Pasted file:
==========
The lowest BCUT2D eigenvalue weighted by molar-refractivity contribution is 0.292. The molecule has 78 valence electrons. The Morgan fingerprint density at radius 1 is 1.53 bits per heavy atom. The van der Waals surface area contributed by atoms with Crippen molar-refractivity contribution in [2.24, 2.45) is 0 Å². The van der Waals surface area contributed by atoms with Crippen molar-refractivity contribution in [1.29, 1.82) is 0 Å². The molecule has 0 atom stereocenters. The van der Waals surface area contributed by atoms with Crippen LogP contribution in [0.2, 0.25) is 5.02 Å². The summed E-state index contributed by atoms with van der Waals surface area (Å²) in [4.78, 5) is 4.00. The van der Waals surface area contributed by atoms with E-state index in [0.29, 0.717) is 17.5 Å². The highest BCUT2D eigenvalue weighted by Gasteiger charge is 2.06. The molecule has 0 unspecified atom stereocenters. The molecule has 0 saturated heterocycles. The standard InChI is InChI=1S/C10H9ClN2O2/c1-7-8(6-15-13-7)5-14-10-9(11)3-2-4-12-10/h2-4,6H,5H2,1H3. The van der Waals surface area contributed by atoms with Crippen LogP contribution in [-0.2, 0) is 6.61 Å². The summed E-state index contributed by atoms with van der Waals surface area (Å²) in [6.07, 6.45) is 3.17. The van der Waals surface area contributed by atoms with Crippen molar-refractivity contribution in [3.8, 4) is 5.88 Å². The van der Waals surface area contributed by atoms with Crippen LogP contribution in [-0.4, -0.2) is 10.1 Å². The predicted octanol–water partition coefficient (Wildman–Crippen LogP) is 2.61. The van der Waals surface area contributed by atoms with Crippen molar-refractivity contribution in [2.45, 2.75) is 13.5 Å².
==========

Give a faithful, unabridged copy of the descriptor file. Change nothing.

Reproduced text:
The lowest BCUT2D eigenvalue weighted by molar-refractivity contribution is 0.292. The molecule has 78 valence electrons. The Morgan fingerprint density at radius 1 is 1.53 bits per heavy atom. The van der Waals surface area contributed by atoms with Crippen molar-refractivity contribution in [2.24, 2.45) is 0 Å². The van der Waals surface area contributed by atoms with Crippen molar-refractivity contribution in [1.29, 1.82) is 0 Å². The molecule has 0 atom stereocenters. The van der Waals surface area contributed by atoms with Crippen LogP contribution in [0.2, 0.25) is 5.02 Å². The summed E-state index contributed by atoms with van der Waals surface area (Å²) in [4.78, 5) is 4.00. The van der Waals surface area contributed by atoms with E-state index in [0.29, 0.717) is 17.5 Å². The highest BCUT2D eigenvalue weighted by Gasteiger charge is 2.06. The molecule has 0 unspecified atom stereocenters. The molecule has 0 saturated heterocycles. The standard InChI is InChI=1S/C10H9ClN2O2/c1-7-8(6-15-13-7)5-14-10-9(11)3-2-4-12-10/h2-4,6H,5H2,1H3. The van der Waals surface area contributed by atoms with Crippen LogP contribution in [-0.2, 0) is 6.61 Å². The summed E-state index contributed by atoms with van der Waals surface area (Å²) in [6.07, 6.45) is 3.17. The van der Waals surface area contributed by atoms with Crippen molar-refractivity contribution in [3.8, 4) is 5.88 Å². The van der Waals surface area contributed by atoms with Crippen LogP contribution in [-0.4, -0.2) is 10.1 Å². The predicted octanol–water partition coefficient (Wildman–Crippen LogP) is 2.61. The van der Waals surface area contributed by atoms with Crippen molar-refractivity contribution in [2.45, 2.75) is 13.5 Å².